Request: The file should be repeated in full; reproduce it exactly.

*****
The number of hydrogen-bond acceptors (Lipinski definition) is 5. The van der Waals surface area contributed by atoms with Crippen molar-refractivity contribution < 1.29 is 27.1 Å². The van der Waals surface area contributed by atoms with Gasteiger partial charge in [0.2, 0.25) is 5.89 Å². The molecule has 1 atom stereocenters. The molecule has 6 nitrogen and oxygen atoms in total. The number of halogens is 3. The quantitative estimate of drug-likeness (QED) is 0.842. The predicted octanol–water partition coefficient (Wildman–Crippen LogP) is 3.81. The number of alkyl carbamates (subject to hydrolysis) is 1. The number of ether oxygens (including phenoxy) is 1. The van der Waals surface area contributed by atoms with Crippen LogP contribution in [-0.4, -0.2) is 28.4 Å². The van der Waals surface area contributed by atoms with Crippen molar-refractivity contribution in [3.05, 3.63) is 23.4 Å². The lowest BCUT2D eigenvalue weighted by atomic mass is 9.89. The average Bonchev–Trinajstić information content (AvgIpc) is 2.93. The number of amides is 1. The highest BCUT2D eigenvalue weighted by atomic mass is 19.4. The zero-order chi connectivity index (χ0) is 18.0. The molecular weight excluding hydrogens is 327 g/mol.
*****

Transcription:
The number of hydrogen-bond acceptors (Lipinski definition) is 5. The van der Waals surface area contributed by atoms with Crippen molar-refractivity contribution < 1.29 is 27.1 Å². The van der Waals surface area contributed by atoms with Gasteiger partial charge in [0.2, 0.25) is 5.89 Å². The molecule has 1 atom stereocenters. The molecule has 6 nitrogen and oxygen atoms in total. The number of halogens is 3. The quantitative estimate of drug-likeness (QED) is 0.842. The predicted octanol–water partition coefficient (Wildman–Crippen LogP) is 3.81. The number of alkyl carbamates (subject to hydrolysis) is 1. The number of ether oxygens (including phenoxy) is 1. The van der Waals surface area contributed by atoms with Crippen LogP contribution in [-0.4, -0.2) is 28.4 Å². The van der Waals surface area contributed by atoms with Crippen molar-refractivity contribution in [3.05, 3.63) is 23.4 Å². The lowest BCUT2D eigenvalue weighted by atomic mass is 9.89. The average Bonchev–Trinajstić information content (AvgIpc) is 2.93. The number of amides is 1. The highest BCUT2D eigenvalue weighted by atomic mass is 19.4. The zero-order chi connectivity index (χ0) is 18.0. The molecular weight excluding hydrogens is 327 g/mol.